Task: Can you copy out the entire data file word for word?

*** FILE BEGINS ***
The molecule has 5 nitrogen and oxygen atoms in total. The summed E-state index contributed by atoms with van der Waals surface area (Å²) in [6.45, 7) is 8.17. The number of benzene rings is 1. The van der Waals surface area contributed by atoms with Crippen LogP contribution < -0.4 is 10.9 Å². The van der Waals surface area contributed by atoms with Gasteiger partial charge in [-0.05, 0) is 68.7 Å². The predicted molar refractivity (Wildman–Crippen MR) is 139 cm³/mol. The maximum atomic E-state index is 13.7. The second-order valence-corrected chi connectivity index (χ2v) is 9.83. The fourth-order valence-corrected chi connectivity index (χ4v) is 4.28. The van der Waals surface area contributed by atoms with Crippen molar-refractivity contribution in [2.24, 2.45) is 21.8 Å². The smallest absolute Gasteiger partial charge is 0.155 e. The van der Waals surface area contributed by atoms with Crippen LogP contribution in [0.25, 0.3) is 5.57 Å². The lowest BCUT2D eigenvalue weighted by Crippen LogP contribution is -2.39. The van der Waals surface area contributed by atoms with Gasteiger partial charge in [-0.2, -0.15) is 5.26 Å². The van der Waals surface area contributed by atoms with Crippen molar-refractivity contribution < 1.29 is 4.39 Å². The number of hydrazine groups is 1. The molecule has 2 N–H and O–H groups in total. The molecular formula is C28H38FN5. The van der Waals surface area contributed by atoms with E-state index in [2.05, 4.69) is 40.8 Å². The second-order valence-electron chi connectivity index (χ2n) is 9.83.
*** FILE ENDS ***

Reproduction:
The molecule has 5 nitrogen and oxygen atoms in total. The summed E-state index contributed by atoms with van der Waals surface area (Å²) in [6.45, 7) is 8.17. The number of benzene rings is 1. The van der Waals surface area contributed by atoms with Crippen LogP contribution < -0.4 is 10.9 Å². The van der Waals surface area contributed by atoms with Gasteiger partial charge in [-0.05, 0) is 68.7 Å². The predicted molar refractivity (Wildman–Crippen MR) is 139 cm³/mol. The maximum atomic E-state index is 13.7. The second-order valence-corrected chi connectivity index (χ2v) is 9.83. The fourth-order valence-corrected chi connectivity index (χ4v) is 4.28. The van der Waals surface area contributed by atoms with Crippen molar-refractivity contribution in [2.24, 2.45) is 21.8 Å². The smallest absolute Gasteiger partial charge is 0.155 e. The van der Waals surface area contributed by atoms with Crippen LogP contribution in [0.25, 0.3) is 5.57 Å². The lowest BCUT2D eigenvalue weighted by Crippen LogP contribution is -2.39. The van der Waals surface area contributed by atoms with Gasteiger partial charge in [-0.2, -0.15) is 5.26 Å². The van der Waals surface area contributed by atoms with Crippen molar-refractivity contribution < 1.29 is 4.39 Å². The number of hydrazine groups is 1. The molecule has 2 N–H and O–H groups in total. The molecular formula is C28H38FN5. The van der Waals surface area contributed by atoms with E-state index in [2.05, 4.69) is 40.8 Å². The second-order valence-electron chi connectivity index (χ2n) is 9.83.